I feel stupid. Tell me, should I?
I got home and felt the twinge of pain. Oh no, not again. This wasn’t going to happen. I just started to heal my right foot, when my left foot decided to join in the fun. I called the dr. and left a message. They’d call me back in two days, on Monday. I couldn’t wait though, something had to change.
I went to the Saucony outlet and tried on a pair of shoes. I decided to ask the clerk some questions and he steered me farther away from what I came for and to another shoe, one that was full of cushioning. I tried it on, it felt like walking on clouds. I ran around the store, my left foot felt a lot better. My mind said, no, they aren’t minimalist, but my heart said, these will take you across the finish line. I went with my heart and bought the Saucony Triumphs.
Now, I felt stupid.
Monday comes and I beg the dr.’s kind staff to let me get in there late afternoon, right before the doctor closed for the day. They agreed. I showed-up half wanting to just get another brace and leave, but half wanting to ask more questions, get more help and find a full on solution to my foot problems.
I met with the doctor and I could tell he was a bit stressed out by my answers to his questions. I was a typical pain-in-the-rear running client. I didn’t follow orders correctly, and did more than I should’ve. He just gave me a look when I said, “rock climbing”. He asked about the anti-inflammatories, the ones I never had the script filled for. I took the samples he gave me, but stopped there. I mumbled sure, I took some, but not the way he wanted me to (daily for a month). He shook his head. Darn, I’m a disappointment.
I questioned him constantly, asking about minimalist running, could this be the issue, why is it happening now, but not all those other years? Would going back to cushioning cause me knee and hip issues? Would I change my gait in cushioning? Was heel to toe, or mid-foot better? He answered everything as best he could, explaining that anything could be rebuffed. He was a runner once, but no more. He didn’t push or prod, but he hinted that he doesn’t like to deal with sports injuries, because most people don’t listen to him and do what they want. Hmmm…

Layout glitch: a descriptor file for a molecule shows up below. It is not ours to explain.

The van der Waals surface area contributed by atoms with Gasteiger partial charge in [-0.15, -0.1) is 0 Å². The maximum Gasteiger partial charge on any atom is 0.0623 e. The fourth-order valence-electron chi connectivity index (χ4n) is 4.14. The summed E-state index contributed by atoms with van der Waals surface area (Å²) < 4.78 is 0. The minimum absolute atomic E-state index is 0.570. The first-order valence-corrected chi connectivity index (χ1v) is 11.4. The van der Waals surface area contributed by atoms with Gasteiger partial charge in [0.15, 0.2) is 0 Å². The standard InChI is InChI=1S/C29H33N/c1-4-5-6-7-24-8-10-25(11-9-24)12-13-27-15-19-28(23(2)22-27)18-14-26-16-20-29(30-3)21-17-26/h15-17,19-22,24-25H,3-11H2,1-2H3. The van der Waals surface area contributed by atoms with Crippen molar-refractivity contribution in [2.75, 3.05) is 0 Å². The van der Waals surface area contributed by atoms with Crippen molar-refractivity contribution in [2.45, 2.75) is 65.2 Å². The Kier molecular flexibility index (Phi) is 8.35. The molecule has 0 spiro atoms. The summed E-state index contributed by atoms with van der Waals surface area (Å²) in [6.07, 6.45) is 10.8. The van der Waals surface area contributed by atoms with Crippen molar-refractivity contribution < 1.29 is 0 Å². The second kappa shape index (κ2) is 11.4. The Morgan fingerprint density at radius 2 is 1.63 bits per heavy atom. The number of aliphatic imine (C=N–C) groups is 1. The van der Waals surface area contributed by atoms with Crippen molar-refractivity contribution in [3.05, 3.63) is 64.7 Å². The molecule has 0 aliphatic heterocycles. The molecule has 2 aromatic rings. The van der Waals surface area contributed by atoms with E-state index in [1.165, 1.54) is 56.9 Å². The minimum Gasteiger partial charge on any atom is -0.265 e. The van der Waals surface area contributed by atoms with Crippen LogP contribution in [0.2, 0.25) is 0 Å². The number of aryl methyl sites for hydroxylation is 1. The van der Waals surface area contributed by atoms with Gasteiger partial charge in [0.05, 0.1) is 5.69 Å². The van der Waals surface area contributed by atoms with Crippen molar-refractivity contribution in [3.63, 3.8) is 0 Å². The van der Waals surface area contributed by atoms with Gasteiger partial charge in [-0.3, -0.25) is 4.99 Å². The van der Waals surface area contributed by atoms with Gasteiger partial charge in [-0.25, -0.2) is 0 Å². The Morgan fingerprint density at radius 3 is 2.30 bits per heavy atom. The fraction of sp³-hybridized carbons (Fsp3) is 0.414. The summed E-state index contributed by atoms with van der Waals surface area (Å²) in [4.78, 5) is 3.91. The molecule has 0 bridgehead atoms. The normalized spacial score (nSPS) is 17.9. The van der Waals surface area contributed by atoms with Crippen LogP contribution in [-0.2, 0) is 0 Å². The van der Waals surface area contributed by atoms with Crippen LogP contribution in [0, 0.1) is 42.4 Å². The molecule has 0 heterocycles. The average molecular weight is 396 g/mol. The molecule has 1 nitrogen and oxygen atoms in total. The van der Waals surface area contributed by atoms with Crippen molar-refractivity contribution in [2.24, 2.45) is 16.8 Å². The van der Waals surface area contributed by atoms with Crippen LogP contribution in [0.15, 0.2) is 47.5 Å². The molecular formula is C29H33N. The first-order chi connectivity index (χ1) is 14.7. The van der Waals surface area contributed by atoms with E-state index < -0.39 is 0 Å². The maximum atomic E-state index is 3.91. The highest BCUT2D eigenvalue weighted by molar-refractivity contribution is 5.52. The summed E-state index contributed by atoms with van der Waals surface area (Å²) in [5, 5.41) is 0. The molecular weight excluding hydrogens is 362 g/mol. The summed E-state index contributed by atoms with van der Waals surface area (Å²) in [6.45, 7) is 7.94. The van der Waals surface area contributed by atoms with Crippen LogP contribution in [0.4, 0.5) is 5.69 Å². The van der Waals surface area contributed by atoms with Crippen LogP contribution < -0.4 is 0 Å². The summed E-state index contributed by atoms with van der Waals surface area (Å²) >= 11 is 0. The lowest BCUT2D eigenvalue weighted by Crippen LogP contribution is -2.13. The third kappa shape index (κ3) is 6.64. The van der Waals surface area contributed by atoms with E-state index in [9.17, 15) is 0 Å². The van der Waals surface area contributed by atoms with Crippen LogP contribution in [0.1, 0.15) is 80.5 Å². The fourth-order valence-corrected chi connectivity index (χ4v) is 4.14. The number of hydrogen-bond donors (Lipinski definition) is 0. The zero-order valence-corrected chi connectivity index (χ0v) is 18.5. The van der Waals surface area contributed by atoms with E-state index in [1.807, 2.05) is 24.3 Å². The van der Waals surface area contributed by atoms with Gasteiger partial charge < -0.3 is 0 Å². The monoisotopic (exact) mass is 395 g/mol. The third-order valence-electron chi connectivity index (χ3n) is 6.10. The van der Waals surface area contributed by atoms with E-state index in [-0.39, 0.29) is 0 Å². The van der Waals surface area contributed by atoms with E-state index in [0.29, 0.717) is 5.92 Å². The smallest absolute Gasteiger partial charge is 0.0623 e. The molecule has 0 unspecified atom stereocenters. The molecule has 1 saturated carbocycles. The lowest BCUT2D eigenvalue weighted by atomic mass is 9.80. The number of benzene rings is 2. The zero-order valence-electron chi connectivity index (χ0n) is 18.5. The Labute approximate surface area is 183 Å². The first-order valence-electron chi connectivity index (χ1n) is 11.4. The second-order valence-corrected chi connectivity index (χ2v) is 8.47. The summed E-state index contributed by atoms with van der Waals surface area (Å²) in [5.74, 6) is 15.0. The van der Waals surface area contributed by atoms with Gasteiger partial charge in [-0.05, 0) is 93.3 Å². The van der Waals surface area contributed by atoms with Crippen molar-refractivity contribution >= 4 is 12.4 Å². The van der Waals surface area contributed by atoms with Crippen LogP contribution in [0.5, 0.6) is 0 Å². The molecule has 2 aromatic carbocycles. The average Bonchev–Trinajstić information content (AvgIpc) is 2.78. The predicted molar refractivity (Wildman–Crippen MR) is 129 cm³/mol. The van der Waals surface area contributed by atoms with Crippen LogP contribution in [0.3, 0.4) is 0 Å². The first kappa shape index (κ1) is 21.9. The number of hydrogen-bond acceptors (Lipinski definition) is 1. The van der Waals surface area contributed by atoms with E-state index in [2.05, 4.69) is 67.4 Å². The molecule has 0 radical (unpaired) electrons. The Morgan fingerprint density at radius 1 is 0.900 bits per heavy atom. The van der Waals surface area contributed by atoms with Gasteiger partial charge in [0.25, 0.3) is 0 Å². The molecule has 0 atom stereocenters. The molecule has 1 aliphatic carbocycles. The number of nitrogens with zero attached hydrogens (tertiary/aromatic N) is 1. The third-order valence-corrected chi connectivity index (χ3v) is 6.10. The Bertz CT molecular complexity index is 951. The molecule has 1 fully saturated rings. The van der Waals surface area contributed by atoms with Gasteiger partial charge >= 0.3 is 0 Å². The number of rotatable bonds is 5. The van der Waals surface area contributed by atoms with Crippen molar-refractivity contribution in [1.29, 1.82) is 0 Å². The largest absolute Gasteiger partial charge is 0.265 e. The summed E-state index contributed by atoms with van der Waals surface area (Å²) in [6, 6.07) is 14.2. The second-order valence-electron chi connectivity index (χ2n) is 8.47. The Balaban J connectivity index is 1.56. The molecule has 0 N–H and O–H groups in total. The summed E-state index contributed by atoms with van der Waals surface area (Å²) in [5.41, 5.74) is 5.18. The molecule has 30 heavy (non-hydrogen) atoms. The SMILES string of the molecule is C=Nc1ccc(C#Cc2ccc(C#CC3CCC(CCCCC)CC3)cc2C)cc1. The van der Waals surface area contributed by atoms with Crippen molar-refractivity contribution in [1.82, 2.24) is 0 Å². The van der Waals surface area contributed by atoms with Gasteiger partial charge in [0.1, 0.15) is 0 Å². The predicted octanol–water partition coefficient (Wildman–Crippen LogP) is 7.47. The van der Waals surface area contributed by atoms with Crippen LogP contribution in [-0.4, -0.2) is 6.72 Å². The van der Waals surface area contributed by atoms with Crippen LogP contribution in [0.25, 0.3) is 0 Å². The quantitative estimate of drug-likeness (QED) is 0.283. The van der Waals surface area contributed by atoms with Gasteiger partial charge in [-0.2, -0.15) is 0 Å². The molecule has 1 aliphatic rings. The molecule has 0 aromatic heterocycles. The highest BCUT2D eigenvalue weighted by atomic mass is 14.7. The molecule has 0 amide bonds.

I am not bio-mechanically perfect. I won’t be a gazelle, not that he didn’t say I could never be a good runner. He went on to read me parts of an article from the Brooks CEO on barefoot running, from his phone. Made sense. My heart ached.
He said I could benefit from the latest technology. I thought, no, this isn’t me. I’m the barefoot runner everyone loves to hate. I defined myself by being barefoot, wearing weird shoes, being the complete opposite of everything mainstream. I was the kid being so independent and rebellious, just like ummm, everyone else. He suggested orthotics. I declined.
I embrace technology as a main part of my career, but personally, I shun it from my life when it comes to my health and fitness. Natural childbirth, minimalist running ring a bell? Strange me.
We talked a little longer. I want so desperately to run my first marathon. My heart panged, go with the latest technology, what have you got to lose? You’re injured, it can’t be the worst thing in the world. I said, “okay, let me try orthotics”. We quickly molded my feet to order them, then he finished up, gave me the brace and went on to his next client. Forty-five minutes of his day he didn’t plan for nor want to deal with my stubbornness. I could tell.